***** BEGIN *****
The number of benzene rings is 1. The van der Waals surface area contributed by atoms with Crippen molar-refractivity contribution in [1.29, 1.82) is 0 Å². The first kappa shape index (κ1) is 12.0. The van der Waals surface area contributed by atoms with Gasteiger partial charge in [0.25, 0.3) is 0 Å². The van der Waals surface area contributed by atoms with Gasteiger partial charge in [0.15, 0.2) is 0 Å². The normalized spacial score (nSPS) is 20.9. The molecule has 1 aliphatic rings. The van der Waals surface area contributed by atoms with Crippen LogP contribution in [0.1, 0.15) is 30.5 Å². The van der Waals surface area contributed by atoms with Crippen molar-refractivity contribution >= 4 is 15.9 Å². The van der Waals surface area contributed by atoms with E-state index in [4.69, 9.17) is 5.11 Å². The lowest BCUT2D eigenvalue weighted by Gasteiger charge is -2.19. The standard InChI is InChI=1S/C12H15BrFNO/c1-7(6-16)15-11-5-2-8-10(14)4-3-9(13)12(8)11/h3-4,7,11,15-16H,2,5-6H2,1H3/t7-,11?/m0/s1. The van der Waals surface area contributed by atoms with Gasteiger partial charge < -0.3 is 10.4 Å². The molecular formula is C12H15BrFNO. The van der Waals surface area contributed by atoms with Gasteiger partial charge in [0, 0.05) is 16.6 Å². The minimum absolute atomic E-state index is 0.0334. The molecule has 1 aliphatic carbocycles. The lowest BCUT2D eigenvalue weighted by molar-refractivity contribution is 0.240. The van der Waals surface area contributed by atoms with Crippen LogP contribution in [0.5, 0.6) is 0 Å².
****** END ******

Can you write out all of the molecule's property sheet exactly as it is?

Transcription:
The number of benzene rings is 1. The van der Waals surface area contributed by atoms with Crippen molar-refractivity contribution in [1.29, 1.82) is 0 Å². The first kappa shape index (κ1) is 12.0. The van der Waals surface area contributed by atoms with Gasteiger partial charge in [0.25, 0.3) is 0 Å². The van der Waals surface area contributed by atoms with Gasteiger partial charge in [0.15, 0.2) is 0 Å². The normalized spacial score (nSPS) is 20.9. The molecule has 1 aliphatic rings. The van der Waals surface area contributed by atoms with Crippen LogP contribution in [0.1, 0.15) is 30.5 Å². The van der Waals surface area contributed by atoms with Crippen molar-refractivity contribution >= 4 is 15.9 Å². The van der Waals surface area contributed by atoms with E-state index in [4.69, 9.17) is 5.11 Å². The lowest BCUT2D eigenvalue weighted by Gasteiger charge is -2.19. The standard InChI is InChI=1S/C12H15BrFNO/c1-7(6-16)15-11-5-2-8-10(14)4-3-9(13)12(8)11/h3-4,7,11,15-16H,2,5-6H2,1H3/t7-,11?/m0/s1. The van der Waals surface area contributed by atoms with Gasteiger partial charge < -0.3 is 10.4 Å². The molecular formula is C12H15BrFNO. The van der Waals surface area contributed by atoms with Gasteiger partial charge in [0, 0.05) is 16.6 Å². The minimum absolute atomic E-state index is 0.0334. The molecule has 1 aliphatic carbocycles. The lowest BCUT2D eigenvalue weighted by molar-refractivity contribution is 0.240. The van der Waals surface area contributed by atoms with Crippen LogP contribution in [0.5, 0.6) is 0 Å².